A Low‐Cost Programmable Reversing Flow Column Apparatus for Investigating Mixing Zones


Physics, Geosciences, and Astronomy

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This note describes the development and testing of a novel, programmable reversing flow 1D (R1D) experimental column apparatus designed to investigate reaction, sorption, and transport of solutes in aquifers within dynamic reversing flow zones where waters with different chemistries mix. The motivation for constructing this apparatus was to understand the roles of mixing and reaction on arsenic discharging through a tidally fluctuating riverbank. The apparatus can simulate complex transient flux schedules similar to natural flow regimes The apparatus uses an Arduino microcontroller to control flux magnitude through two peristaltic pumps. Solenoid valves control flow direction from two separate reservoirs. In-line probes continually measure effluent electrical conductance, pH, oxidation–reduction potential, and temperature. To understand how sensitive physical solute transport is to deviations from the real hydrograph of the tidally fluctuating river, two experiments were performed using: (1) a simpler constant magnitude, reversing flux direction schedule (RCF); and (2) a more environmentally relevant variable magnitude, reversing flux direction schedule (RVF). Wherein, flux magnitude was ramped up and down according to a sine wave. Modeled breakthrough curves of chloride yielded nearly identical dispersivities under both flow regimes. For the RVF experiment, Peclet numbers captured the transition between diffusion and dispersion dominated transport in the intertidal interval. Therefore, the apparatus accurately simulated conservative, environmentally relevant mixing under transient, variable flux flow regimes. Accurately generating variable flux reversing flow regimes is important to simulate the interaction between flow velocity and chemical reactions where Brownian diffusion of solutes to solid-phase reaction sites is kinetically limited.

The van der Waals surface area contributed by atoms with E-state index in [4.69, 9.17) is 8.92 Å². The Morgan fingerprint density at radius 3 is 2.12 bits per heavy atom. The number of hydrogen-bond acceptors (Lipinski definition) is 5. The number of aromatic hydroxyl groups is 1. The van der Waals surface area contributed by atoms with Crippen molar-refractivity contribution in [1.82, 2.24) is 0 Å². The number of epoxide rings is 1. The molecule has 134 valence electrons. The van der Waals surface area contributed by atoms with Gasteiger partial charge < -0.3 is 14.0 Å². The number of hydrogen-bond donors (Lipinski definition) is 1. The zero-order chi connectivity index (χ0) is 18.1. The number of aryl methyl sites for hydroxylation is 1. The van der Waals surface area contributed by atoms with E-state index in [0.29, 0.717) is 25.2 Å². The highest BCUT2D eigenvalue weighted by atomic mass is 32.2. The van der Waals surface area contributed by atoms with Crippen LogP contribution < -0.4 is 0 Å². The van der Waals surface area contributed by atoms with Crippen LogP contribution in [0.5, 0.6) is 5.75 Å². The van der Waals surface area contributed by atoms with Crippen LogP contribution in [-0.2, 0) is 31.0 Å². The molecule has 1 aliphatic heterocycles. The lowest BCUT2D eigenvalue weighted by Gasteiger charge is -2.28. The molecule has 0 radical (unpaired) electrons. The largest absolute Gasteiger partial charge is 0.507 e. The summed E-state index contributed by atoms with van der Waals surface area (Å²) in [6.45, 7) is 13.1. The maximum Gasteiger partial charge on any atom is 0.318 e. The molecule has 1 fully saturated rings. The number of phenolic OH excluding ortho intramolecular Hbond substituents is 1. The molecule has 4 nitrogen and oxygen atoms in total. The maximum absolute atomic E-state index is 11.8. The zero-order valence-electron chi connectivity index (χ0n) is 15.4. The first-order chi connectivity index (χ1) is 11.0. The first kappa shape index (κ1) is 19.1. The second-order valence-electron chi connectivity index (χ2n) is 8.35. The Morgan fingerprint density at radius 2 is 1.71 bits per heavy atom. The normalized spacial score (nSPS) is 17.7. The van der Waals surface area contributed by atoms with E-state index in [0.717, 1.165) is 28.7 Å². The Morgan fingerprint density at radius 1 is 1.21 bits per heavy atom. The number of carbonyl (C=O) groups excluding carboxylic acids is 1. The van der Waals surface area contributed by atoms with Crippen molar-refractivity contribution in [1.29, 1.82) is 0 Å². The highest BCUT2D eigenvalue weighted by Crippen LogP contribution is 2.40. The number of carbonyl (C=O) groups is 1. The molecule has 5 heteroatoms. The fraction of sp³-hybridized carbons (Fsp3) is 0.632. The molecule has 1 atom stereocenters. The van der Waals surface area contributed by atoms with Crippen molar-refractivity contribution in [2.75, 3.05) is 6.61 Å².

Journal Title

Ground Water